Can training of the arms reduce pain during insertion of peripheral venous catheter, and how is it experienced to have poor venous status for patients undergoing chemotherapy.
A randomised controlled study examining the result of daily arm training versus normal care for women receiving chemotheray for mammae cancer.
The primary outcome is level of pain at insertion of peripheral venous catheter (PVC).
Level of pain at insertion of PVC
Vein status, level of pain at daily activities, clinical symptoms of phlebitis and grip strength.
Patients undergoing chemotherapy often have a peripheral venous catheter (PVC) inserted via ultrasound guidance by anesthesia nurses, as the patients have previously experienced many or difficult cannulation attempts, their veins are not visible in the desired PVC insertion area, or they have a "fear of needles"/ are afraid of the PVC insertion. Patients have asked if there are measures they can partake themselves to improve these problems. No studies examining the effect of arm traing in regard to level of pain at PVC insertion have been identified.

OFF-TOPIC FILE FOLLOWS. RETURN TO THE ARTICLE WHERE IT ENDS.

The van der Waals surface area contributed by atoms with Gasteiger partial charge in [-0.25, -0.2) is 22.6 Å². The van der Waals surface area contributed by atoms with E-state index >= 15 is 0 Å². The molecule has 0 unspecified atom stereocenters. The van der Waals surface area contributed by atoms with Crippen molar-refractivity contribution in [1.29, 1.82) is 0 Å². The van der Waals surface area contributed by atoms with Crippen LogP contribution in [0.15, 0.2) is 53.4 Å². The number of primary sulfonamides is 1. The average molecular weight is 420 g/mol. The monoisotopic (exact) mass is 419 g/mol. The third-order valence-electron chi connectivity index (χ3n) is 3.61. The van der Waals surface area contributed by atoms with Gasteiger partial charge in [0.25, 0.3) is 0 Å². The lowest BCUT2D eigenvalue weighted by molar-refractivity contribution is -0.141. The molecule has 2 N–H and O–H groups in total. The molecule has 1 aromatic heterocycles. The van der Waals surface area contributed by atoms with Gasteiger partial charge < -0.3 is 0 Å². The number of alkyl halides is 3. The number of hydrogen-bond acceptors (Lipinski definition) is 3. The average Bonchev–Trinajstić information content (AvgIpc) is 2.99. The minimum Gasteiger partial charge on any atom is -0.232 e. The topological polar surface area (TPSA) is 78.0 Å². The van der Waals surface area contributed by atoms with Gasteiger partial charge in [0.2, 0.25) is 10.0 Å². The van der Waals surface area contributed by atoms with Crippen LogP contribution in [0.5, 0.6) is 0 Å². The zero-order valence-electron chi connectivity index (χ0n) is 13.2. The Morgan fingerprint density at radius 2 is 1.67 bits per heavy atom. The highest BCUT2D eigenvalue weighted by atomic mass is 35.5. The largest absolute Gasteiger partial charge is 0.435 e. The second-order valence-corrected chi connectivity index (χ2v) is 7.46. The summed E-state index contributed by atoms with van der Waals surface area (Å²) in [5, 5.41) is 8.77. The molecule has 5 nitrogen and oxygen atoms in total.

Description of the cohort
Women age 18 years and above with mammae cancer undergoing at least two rounds of chemotherapy, where the second round is particulary causes vein irritation.
The participants will be included in the Oncology Outpatient clinic and PVCs insertion and data registration will be conducted in an anaesthesia nurse staffed outpatient clinic.
Data and biological material
Questionare data with patient characteristics:
age, height, weight, smkoing status, earlier number of PVC insertions via ulthra sound, numbers of chemotherapies, general health status, normal training practice (at baseline).
Level of pain in veins measured via Numeric rating Scale (NRS) at PVC insertion and at daliy activities, numbers of useable veins, status of veins, and grip strength (baseline, 1. and 2. follow-up).
Additionally, ten women (five from the control group and five from the intervention group will be interviewed at the end of their study participation about the experiences with vein issues during chemotherapy.
Collaborating researchers and departments
Department of Anaesthesiology, Vejle Hospital
- Anaesthesia nurse Tina Kreilgaard
- Anaesthesia nurse Anne Gunnersen
Department of Oncology, Vejle Hospital, a part of Lillebaelt Hospital
- Clinical nurse specialist Agnete Kaltoft
Department of Physiotherapy, Vejle Hospital, a part of Lillebaelt Hospital
- Associate professor Kim Gordon Ingwersen